Some Israelis who were in Istanbul reportedly fled Turkey last week by Israeli security officials, who were acting on the basis of intelligence indicating that the tourists were in immediate danger.
Channel 13 reported Monday that a woman visiting a market received a phone call from a senior Israeli official telling her not to return to her hotel because Iranian attackers were waiting for her and her husband there.
Instead, a convoy of about 10 Israeli security officers took the couple to the airport, leaving their belongings at the hotel, and then to Israel, where they were investigated for evidence of a plot against them, according to the channel.
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No further details were released about the couple, including whether they were individually targeted for a specific reason or whether they were threatened just because they were Israelis. It was also not clear how many people had been contacted and asked to leave immediately.
According to Channel 13, the government waited until Monday to warn the public about the imminent threat against Israelis in Turkey, given the local authorities there, who wanted time to deal with the situation. Israel on Monday issued the harshest travel warning for Istanbul due to Iran’s attempts to attack Israeli travelers. The Israelis were ordered to leave the city immediately, while Foreign Minister Yair Lapid called on the Israelis to leave Turkey.
Tensions between Israel and Iran have risen in recent weeks, following the assassination of an Iranian officer in Tehran last month, airstrikes against Iran-linked targets in Syria, statements by Iranian leaders and growing Iranian violations of nuclear agreements.
Two weeks ago, Channel 12 reported that Israeli security officials had telephoned and directly warned more than 100 Israeli citizens in Turkey that they were in the first point of Iran and demanded their return.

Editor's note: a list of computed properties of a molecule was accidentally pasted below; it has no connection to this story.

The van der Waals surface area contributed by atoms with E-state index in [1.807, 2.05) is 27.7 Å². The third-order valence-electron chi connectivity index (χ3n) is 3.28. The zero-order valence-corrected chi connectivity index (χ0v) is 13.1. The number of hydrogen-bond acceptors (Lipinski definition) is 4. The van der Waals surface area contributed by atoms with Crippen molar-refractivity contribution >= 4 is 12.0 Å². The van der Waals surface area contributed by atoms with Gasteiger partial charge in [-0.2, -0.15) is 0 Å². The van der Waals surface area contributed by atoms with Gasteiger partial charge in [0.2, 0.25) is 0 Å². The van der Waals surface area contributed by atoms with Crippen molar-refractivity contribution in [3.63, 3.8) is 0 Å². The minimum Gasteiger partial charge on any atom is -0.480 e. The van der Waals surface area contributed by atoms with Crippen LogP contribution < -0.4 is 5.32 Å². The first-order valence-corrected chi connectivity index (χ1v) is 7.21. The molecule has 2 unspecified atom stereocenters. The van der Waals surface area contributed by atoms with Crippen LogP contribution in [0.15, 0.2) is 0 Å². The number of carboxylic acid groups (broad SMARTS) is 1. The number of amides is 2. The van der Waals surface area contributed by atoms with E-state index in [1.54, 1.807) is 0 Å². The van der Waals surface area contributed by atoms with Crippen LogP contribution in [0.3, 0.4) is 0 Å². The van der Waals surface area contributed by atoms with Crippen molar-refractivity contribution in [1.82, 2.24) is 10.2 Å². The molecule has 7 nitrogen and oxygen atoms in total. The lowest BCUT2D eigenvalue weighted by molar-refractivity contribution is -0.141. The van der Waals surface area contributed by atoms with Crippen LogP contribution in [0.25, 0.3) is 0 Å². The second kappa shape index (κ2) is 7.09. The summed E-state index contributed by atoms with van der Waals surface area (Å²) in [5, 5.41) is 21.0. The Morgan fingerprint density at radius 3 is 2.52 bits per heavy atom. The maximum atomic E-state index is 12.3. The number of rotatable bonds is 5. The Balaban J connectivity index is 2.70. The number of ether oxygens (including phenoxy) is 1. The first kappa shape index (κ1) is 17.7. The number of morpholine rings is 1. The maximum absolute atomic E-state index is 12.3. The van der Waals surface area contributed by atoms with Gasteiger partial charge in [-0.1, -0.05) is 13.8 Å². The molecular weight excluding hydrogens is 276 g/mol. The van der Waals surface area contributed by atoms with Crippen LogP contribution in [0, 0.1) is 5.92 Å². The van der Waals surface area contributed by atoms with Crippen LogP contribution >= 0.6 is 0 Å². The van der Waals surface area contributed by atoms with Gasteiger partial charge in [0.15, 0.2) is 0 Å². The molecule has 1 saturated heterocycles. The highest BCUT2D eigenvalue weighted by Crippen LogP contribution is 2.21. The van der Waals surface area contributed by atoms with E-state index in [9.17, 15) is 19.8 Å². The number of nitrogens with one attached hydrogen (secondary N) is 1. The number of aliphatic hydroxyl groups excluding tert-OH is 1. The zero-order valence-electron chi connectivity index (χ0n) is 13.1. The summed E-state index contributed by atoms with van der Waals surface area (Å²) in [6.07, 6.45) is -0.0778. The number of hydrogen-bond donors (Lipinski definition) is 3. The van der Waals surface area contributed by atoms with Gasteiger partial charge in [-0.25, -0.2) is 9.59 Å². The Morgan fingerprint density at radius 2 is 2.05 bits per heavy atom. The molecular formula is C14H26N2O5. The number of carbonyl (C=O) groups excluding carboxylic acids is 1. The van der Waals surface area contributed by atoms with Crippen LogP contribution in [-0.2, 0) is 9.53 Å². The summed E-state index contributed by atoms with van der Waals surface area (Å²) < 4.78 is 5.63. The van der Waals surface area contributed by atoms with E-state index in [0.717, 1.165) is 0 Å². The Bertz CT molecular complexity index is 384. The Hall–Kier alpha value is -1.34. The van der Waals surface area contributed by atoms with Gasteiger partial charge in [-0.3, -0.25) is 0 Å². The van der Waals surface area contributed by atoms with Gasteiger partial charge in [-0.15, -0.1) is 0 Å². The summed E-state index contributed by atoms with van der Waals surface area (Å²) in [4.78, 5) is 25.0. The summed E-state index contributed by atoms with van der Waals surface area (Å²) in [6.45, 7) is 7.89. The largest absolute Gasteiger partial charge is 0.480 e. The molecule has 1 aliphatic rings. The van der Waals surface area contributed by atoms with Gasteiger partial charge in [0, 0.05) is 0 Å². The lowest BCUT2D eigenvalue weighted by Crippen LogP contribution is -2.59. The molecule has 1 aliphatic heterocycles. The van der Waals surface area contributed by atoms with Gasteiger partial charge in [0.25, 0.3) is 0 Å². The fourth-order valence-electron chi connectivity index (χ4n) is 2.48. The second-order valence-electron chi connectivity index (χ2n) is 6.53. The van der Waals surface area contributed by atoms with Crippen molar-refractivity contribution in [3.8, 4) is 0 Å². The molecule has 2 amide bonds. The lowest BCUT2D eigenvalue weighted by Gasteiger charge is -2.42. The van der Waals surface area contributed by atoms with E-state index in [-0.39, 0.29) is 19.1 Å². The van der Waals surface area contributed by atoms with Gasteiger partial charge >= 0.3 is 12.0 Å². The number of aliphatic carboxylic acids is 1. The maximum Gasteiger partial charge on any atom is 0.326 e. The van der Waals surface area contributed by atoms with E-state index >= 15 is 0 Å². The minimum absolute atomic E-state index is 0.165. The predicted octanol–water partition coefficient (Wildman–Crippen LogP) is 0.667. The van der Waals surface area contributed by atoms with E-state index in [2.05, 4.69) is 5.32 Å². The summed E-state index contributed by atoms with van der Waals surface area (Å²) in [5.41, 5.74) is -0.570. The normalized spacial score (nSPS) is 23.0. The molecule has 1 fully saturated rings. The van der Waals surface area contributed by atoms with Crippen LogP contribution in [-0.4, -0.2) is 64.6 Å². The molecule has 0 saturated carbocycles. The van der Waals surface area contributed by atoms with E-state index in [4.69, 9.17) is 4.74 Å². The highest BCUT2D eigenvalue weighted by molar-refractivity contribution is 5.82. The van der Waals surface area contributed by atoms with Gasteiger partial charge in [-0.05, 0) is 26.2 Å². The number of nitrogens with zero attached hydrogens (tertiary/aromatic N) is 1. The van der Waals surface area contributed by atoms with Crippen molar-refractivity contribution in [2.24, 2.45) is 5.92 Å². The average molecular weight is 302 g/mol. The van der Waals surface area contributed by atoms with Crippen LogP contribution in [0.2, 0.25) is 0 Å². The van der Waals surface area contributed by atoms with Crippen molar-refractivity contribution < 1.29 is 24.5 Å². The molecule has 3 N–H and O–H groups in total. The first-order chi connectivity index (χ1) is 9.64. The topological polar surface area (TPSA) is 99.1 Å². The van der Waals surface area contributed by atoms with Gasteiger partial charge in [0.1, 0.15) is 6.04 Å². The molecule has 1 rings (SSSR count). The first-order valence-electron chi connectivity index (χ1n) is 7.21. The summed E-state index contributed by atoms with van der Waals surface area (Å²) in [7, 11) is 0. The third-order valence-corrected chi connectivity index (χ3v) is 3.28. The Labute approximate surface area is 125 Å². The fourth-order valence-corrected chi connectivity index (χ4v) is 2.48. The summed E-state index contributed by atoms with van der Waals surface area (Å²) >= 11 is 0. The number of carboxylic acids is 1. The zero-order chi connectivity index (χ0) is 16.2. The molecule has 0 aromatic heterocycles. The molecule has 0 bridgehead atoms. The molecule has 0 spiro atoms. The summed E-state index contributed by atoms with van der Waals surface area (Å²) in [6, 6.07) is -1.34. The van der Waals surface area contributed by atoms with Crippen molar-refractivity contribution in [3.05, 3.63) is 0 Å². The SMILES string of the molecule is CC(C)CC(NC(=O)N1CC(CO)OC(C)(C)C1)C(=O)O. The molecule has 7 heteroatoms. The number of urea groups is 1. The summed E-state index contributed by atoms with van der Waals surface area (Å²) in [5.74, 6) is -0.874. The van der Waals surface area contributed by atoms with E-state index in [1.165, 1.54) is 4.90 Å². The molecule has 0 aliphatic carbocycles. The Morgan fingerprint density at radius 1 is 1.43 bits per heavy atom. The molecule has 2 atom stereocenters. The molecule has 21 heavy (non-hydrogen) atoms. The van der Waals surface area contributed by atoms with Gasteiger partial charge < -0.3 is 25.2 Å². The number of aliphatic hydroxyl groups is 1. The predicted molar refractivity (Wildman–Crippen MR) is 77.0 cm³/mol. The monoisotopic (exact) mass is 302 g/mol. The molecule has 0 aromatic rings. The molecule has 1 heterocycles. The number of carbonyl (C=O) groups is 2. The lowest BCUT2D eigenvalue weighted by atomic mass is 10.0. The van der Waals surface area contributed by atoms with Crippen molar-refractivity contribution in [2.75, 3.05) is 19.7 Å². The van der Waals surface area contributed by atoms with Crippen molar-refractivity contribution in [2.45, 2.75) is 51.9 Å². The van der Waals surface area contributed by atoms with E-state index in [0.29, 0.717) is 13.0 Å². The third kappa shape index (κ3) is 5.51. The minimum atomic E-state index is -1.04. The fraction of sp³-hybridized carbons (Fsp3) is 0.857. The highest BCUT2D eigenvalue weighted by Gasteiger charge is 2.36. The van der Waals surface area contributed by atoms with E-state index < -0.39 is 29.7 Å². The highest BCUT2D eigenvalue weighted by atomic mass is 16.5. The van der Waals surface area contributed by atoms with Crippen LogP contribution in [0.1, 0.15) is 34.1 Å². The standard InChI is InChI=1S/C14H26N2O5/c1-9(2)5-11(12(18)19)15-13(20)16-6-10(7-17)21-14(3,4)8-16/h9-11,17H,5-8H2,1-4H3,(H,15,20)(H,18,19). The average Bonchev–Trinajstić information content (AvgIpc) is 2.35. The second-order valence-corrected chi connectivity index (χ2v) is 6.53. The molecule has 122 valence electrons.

Channel 13 reported that Israel is currently not planning to send rescue flights to Israelis in Turkey and many in the country are not planning to flee anyway. However, flight cancellations began to pile up.
Despite the warnings, news site Walla reported that 21 flights with 3,750 passengers departed from Israel for Turkey on Monday. Some can only pass through Turkey; Israeli authorities have said it is still safe for Israelis to stop in Istanbul as long as they stay at the airport.
For those who canceled flights, Tourism Minister Yoel Rozvozov has urged airlines to return money to Israelis who heed the warning.
Separately, the news site Ynet reported on Monday that Turkey’s National Intelligence Service recently arrested Iranian agents who were planning to carry out a shooting and kidnapping operation against Israeli tourists in Turkey.
The report did not cite a source, but an Israeli security official told Reuters that Turkey had arrested several people suspected of belonging to the Iranian Revolutionary Guard. Ynet reported that there may be free Iranian agents and that the authorities’ hunt for them is not over.
Turkish officials and the Iranian embassy in Ankara did not immediately respond to requests for comment.
On Monday, Israel’s National Security Council raised the Istanbul warning to Level 4, the highest level, meaning that Israelis are explicitly asked not to visit the area and leave if they are there. Countries with a Level 4 warning of a “serious threat” include Iraq, Yemen, Afghanistan and Iran.